Change needed at SDC
The regulatory cloud hanging over the Sonoma Developmental Center, and threatening its federal funding, reflects both a longstanding failure by the California Department of Developmental Services (DDS) to address glaring deficiencies in the institution’s level of care, and the consequences of what we can only conclude is a long history of insufficient staffing.
Both these problems, along with the historic failure of the state’s Office of Protective Services (OPS) to adequately investigate cases of abuse, rape and possible homicide, reflect either the unwillingness or the inability to take corrective action for years.
The tragedy of that failure is compounded by the shadow it casts on the noble, sometimes heroic efforts of psychiatric technicians and other caregivers to serve the profoundly vulnerable, frequently difficult and sometimes dangerous residents in their care. The vast majority of SDC staff are dedicated to the safety and comfort of their clients, but their work is overshadowed by the failures of a few.
And it’s not as though recent revelations of abuse and lapses in the level of care come as a great surprise. Psychiatric technicians have complained loudly and publicly that staffing cuts triggered by the state budget crisis have made it substantially more difficult to maintain adequate levels of care. And double-shift overtime records – topping 29,000 hours in just one month (October 2009) – reveal how understaffed the facility has been.
The failings of the OPS, the state police force managed by DDS, have been known and reported for years and, at least for a time, appeared to reflect interference from the top levels of DDS.
In 2004, the former OPS police chief at SDC – Ed Contreras – was so disturbed by the levels of abuse he discovered that he went public, accusing the administration of withholding evidence at crime scenes and interfering with investigations. In one tragic case, a 25-year-old SDC resident died after somehow ingesting three plastic-handled glycerin swabs, a highly suspicious cause of death since he was a quadriplegic.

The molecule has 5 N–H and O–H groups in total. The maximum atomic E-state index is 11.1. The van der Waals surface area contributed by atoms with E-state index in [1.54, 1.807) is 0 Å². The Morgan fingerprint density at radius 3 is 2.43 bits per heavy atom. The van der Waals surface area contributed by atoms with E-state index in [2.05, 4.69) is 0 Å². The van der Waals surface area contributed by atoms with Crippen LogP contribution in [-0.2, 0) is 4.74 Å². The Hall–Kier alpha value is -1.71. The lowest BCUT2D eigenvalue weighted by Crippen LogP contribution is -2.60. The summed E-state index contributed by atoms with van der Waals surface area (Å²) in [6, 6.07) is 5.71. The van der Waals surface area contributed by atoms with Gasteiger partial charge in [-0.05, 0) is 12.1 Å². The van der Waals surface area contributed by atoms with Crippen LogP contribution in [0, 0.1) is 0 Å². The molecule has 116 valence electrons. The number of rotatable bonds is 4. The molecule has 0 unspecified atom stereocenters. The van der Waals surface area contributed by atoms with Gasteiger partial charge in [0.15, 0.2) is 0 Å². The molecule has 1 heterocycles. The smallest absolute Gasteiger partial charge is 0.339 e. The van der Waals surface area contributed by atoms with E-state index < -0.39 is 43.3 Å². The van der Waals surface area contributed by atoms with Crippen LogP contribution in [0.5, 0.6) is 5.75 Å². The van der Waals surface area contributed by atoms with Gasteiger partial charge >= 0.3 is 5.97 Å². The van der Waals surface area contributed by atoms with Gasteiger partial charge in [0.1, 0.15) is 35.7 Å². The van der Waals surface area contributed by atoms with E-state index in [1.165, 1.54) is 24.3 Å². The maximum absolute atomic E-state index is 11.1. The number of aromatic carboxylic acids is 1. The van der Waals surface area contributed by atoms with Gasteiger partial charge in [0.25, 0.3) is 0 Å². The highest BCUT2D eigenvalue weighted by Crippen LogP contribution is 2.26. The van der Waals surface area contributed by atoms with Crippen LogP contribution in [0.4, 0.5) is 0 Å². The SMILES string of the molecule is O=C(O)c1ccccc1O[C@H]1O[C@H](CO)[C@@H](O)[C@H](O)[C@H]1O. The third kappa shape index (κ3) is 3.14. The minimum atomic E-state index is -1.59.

A subsequent investigation by a state legislator corroborated Contreras’ complaints, but he was demoted and denied opportunities for advancement. He then won an EEOC ruling that his civil rights had been violated and he accepted a $950,000 settlement from the state. In a letter to the Index-Tribune in 2005, Contreras wrote, “The one puzzling thing is that no SDC or DDS administrator was held accountable for their actions. Those who were involved are still employed at the facility or in Sacramento or have been promoted.”
We don’t mean to hold SDC and DDS perpetually responsible for sins of the past – we know there are ongoing improvements and that staffing levels have increased some lately, a hopeful sign. But to repeatedly discover that conditions revealed almost a decade ago have not been resolved, that the incompetence of (or the constraints on) OPS were not definitively addressed, and that the standards set for receipt of Medi-Cal and Medicare funds have been continuously violated, demands a wholesale change in the administrative management of SDC.
Nothing less will be enough.